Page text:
Sometimes you need to step back from your writing and take a deeper look into your character’s and their story so they do not appear flat on the page.
Ask yourself if your readers can relate to your protagonist. You need to consider who will be reading your book. It does not matter how clever, funny and charming your characters are, will the readers truly care about them. What can you do to make them care more?
Often you can relate to your readers by giving your main character a problem they can empathise with. But it is not just the hero you need to consider. You also need an enemy for your hero to battle against. Someone who is blocking their way to achieving their goals.
The antagonist in your story should appear to be everything that your protagonist is not but they must also have some good qualities as well. People are not good or evil. Your characters should have the same character traits, as the rest of humanity to give them depth. Both your hero and antagonist need to have a few bumps in the road. Life isn’t smooth. Let them both make mistakes and figure their way out of their problems.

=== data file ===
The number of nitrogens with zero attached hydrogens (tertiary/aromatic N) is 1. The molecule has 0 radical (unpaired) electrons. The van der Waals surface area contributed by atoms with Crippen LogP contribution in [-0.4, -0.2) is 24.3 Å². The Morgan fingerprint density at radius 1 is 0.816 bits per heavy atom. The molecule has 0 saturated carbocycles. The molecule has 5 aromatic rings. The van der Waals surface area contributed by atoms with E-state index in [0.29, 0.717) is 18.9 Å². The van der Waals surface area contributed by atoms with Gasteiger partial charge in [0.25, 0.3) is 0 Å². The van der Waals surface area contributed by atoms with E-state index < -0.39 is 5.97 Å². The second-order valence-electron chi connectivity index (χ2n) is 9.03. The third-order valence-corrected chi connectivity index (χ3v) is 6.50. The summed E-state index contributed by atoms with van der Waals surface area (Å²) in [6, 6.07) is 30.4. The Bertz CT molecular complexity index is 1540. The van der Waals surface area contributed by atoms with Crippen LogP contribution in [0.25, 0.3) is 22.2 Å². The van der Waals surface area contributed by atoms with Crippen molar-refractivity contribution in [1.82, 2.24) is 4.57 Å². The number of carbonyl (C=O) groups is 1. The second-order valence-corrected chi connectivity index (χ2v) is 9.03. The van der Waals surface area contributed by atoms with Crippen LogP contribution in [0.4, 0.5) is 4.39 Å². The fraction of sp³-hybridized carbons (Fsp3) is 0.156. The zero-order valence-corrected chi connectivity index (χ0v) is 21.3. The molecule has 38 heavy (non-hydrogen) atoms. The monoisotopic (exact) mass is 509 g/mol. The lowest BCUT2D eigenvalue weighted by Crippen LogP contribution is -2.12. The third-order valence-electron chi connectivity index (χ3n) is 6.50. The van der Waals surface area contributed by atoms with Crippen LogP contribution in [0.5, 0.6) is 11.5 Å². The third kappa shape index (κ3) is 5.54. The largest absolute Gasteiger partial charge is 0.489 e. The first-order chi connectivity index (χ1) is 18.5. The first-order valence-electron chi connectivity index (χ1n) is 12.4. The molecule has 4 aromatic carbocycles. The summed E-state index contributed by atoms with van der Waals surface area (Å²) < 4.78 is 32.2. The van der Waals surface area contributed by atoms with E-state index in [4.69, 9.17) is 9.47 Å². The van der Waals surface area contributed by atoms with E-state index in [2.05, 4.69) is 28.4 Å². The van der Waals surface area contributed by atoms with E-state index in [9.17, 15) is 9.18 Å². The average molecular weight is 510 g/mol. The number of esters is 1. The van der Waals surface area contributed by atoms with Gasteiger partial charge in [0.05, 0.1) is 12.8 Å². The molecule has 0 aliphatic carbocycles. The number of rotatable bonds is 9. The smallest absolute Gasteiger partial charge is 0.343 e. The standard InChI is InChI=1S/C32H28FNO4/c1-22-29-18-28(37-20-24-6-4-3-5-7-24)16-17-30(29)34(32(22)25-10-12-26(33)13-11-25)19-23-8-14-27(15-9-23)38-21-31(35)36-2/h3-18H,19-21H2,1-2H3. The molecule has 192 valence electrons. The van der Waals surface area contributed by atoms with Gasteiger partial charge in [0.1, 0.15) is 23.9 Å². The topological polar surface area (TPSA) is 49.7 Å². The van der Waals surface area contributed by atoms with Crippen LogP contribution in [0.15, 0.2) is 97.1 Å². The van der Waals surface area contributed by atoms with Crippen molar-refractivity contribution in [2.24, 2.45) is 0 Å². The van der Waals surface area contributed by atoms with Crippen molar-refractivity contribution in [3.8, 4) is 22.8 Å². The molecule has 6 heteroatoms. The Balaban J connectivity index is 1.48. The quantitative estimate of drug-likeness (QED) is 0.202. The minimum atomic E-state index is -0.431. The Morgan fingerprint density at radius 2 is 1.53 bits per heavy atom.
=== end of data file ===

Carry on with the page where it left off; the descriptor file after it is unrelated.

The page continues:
Begin and end your story with a bang. Remember your hero needs to learn a lesson about themselves. Are they braver than they thought? Did they know more than they thought? Were they in love with the person they thought? Your characters should have some type of self-realisation.
It can be subtle. You do not have to go into a five chapter monologue on it, just give the readers some clues how they have changed.